point, right i think it would start to -- >> i think it is starting to -- >> move down the field. >> it's a full context show this morning. >> if you're on the pepsico conference call you would recognize we don't have enough drivers. why? there's so many jobs in construction people who are not highly skilled in terms of the traditional measurement that they don't understand for computer science degrees, they have the plethora of jobs they can choose from. >> yeah. nfib today saying positions not able to fill 36% which is the highest, at least, for the year. >> and wage increases are not that great there was an article today that said wage increases are beginning to eat at the profits. that article is wrong but that's okay everyone has a right to write a wrong article. there's nothing in the constitution you can write wrong stories and the government can't say a thing. >> good. so kavanaugh will protect the first amendment? >> yeah. >> and the second amendment.
>> he likes the second. >> i'm sure he loves it. >> how does he feel on the 11th? >> i don't know. 14, i guess, is one of the keys. >> we like them all. >> yeah. >> jim, as to your point going to the quarter cautious we have downgrades of urban, ebay. >> i found the urban downgrade to be fanciful fanciful they're doing so great when it comes to the look and feel of fashion. nordstrom downgrade. you downgrade that stock on the day they have their first analyst meeting? look, the brothers -- the stock is down two? are they kidding me? what the heck is that? it's like they're presuming a shortfall in the way they know how to talk. it's an analyst meeting. it's not a quarter number. that's an outrage. >> an outrage. >> chipotle.
how about the square downgrade the stock has moved a great deal i think it's yesterday twitter was the stock down jack dorsey runs both companies. carnival carnival let's lighten up there's too much negativity. now nordstrom is down $2.02. >> january 2019 eps range of $335 to $355. >> why sell it you have to upgrade everything >> i think the words were more balance near term risk reward. something like that. >> we have to move on. someone said that in my ear. as jim said, pepsico getting a lift on better than expected earnings we'll talk to hugh johnston as they continue to battle coke take another look at the premarket, as we said, going for day four of gains for the s&p. more squawk on t"squawk on the
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as q2 reports begin to come in earnings and revenue beat. shares getting a boost from the 4% boost in frito lay. sara is on set having covered it since early this morning. >> expectations were low going into the quarter and pepsi managed to surpass that. joining us now is cfo and vice chairman hugh johnston welcome back, hugh nice to see you. >> nice to see you, as well, sara good morning. >> good morning. we have the tale of two businesses very strong growth in the snacks business and frito lay not so much in north american beverages. give us some color as to why you're seeing the discrepancy lasting. >> yeah, happy to talk about it a little bit i guess i characterize it as the resilience of the pepsico portfolio working. our revenue and neps, obviously, came in strongly and the investors seemed pleased with that. if you look where we are, the international businesses are performing well.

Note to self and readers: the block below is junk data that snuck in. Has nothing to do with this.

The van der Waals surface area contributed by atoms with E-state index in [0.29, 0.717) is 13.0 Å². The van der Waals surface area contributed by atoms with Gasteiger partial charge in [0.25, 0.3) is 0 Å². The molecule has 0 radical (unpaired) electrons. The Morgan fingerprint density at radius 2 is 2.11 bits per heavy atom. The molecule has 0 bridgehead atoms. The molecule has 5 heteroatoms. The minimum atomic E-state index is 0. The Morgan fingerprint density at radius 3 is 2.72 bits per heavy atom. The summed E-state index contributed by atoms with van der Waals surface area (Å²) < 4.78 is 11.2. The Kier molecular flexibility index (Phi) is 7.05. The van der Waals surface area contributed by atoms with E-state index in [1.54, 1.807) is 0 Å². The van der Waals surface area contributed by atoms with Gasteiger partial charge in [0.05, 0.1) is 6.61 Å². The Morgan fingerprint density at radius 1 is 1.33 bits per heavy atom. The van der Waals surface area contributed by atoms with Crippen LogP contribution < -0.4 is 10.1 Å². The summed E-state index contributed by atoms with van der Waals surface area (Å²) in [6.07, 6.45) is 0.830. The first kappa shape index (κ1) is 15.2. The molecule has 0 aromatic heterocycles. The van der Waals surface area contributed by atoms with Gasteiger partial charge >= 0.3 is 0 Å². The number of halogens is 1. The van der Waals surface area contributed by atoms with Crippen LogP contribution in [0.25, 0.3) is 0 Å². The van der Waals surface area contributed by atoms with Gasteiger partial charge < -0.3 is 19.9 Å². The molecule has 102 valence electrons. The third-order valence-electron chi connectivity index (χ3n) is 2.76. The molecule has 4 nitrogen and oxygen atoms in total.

operating profit internationally up 12. as you mentioned frito lay performing strongly. north american beverage, as we've been saying, continues to improve but there is brick by brick work as we're building that business to be even on better footing if you think about north america beverages, three big pieces to it and a lot of smaller pieces the big pieces are pepsi, mounta mountain dew, and gatorade that's what we saw through the second quarter the business strengthened. >> talk about the advertising. even on the conference call mentioned a competitor going through a big business change. how is the coke business change affecting you? how else are you planning to turn around that brand pepsi, which is such a core product for you. >> yeah, i think the biggest thing that we needed to do was,
number one, really focus on increasing the level of advertising. our competition increased advertising, obviously, we're going to be competitive on advertising. that's what we've been doing in the recent weeks, and we'll continue to be competitive in that regard. number two, we're going to continue to use our portfolio to work well. carbonated soft drinks we compete, obviously, and the noncarbonated area is where we have leading positions we'll continue to invest in those businesses to grow the combination of the two, i think, should put us on good footing as we move forward into the coming quarters. >> jim cramer, great to see you, sir. there is something i've been trying to think about the narrative of pepsico but we spent a lot of time talking about 25% of the business and we worry about each percentage, the minus five to minus three, to minus one. at what point do we say pepsico